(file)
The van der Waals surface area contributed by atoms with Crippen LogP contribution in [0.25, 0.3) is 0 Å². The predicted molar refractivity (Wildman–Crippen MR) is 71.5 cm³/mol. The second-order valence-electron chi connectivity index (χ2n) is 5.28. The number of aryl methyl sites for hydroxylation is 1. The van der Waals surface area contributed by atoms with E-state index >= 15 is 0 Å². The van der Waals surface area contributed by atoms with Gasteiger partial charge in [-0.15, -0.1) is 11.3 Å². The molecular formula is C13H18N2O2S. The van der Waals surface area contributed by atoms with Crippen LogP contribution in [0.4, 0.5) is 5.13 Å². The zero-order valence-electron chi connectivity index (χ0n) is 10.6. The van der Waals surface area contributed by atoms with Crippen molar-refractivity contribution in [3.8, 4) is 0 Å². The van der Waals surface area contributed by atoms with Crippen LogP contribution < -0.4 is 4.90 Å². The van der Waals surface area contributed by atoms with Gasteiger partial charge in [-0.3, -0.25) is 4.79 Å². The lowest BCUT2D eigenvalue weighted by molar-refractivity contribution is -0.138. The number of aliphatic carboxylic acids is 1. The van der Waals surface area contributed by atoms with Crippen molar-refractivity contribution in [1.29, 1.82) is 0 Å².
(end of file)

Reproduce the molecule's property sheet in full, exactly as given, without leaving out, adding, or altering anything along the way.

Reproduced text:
The van der Waals surface area contributed by atoms with Crippen LogP contribution in [0.25, 0.3) is 0 Å². The predicted molar refractivity (Wildman–Crippen MR) is 71.5 cm³/mol. The second-order valence-electron chi connectivity index (χ2n) is 5.28. The number of aryl methyl sites for hydroxylation is 1. The van der Waals surface area contributed by atoms with E-state index >= 15 is 0 Å². The van der Waals surface area contributed by atoms with Gasteiger partial charge in [-0.15, -0.1) is 11.3 Å². The molecular formula is C13H18N2O2S. The van der Waals surface area contributed by atoms with Crippen LogP contribution in [0.4, 0.5) is 5.13 Å². The zero-order valence-electron chi connectivity index (χ0n) is 10.6. The van der Waals surface area contributed by atoms with Crippen molar-refractivity contribution in [3.8, 4) is 0 Å². The van der Waals surface area contributed by atoms with Crippen LogP contribution < -0.4 is 4.90 Å². The van der Waals surface area contributed by atoms with Gasteiger partial charge in [-0.3, -0.25) is 4.79 Å². The lowest BCUT2D eigenvalue weighted by molar-refractivity contribution is -0.138. The number of aliphatic carboxylic acids is 1. The van der Waals surface area contributed by atoms with Crippen molar-refractivity contribution in [1.29, 1.82) is 0 Å².